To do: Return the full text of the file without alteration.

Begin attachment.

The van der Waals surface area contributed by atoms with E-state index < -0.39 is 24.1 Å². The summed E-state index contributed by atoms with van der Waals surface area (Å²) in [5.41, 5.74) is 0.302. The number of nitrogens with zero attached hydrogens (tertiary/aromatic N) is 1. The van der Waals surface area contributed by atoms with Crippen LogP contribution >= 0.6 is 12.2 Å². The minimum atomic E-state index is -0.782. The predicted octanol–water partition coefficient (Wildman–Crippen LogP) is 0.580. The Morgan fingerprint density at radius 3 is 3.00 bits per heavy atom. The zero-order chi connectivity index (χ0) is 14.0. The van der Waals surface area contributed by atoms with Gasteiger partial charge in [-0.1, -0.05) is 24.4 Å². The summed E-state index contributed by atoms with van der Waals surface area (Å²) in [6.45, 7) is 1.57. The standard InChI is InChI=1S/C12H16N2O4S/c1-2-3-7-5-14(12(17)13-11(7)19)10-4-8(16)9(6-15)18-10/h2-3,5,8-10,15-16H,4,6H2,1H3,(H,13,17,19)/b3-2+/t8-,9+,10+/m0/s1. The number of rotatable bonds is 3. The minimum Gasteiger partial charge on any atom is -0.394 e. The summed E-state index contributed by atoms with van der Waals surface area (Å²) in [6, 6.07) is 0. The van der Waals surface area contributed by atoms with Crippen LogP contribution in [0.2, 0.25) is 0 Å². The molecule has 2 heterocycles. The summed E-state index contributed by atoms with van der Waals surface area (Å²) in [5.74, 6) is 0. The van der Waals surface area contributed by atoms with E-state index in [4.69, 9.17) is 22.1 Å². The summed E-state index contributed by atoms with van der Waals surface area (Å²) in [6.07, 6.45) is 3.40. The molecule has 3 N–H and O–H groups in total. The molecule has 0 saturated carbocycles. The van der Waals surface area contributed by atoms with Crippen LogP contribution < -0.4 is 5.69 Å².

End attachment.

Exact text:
The van der Waals surface area contributed by atoms with E-state index < -0.39 is 24.1 Å². The summed E-state index contributed by atoms with van der Waals surface area (Å²) in [5.41, 5.74) is 0.302. The number of nitrogens with zero attached hydrogens (tertiary/aromatic N) is 1. The van der Waals surface area contributed by atoms with Crippen LogP contribution >= 0.6 is 12.2 Å². The minimum atomic E-state index is -0.782. The predicted octanol–water partition coefficient (Wildman–Crippen LogP) is 0.580. The Morgan fingerprint density at radius 3 is 3.00 bits per heavy atom. The zero-order chi connectivity index (χ0) is 14.0. The van der Waals surface area contributed by atoms with Gasteiger partial charge in [-0.1, -0.05) is 24.4 Å². The summed E-state index contributed by atoms with van der Waals surface area (Å²) in [6.45, 7) is 1.57. The standard InChI is InChI=1S/C12H16N2O4S/c1-2-3-7-5-14(12(17)13-11(7)19)10-4-8(16)9(6-15)18-10/h2-3,5,8-10,15-16H,4,6H2,1H3,(H,13,17,19)/b3-2+/t8-,9+,10+/m0/s1. The number of rotatable bonds is 3. The minimum Gasteiger partial charge on any atom is -0.394 e. The summed E-state index contributed by atoms with van der Waals surface area (Å²) in [6, 6.07) is 0. The van der Waals surface area contributed by atoms with Crippen LogP contribution in [0.2, 0.25) is 0 Å². The molecule has 2 heterocycles. The summed E-state index contributed by atoms with van der Waals surface area (Å²) in [5.74, 6) is 0. The van der Waals surface area contributed by atoms with E-state index in [4.69, 9.17) is 22.1 Å². The summed E-state index contributed by atoms with van der Waals surface area (Å²) in [6.07, 6.45) is 3.40. The molecule has 3 N–H and O–H groups in total. The molecule has 0 saturated carbocycles. The van der Waals surface area contributed by atoms with Crippen LogP contribution < -0.4 is 5.69 Å².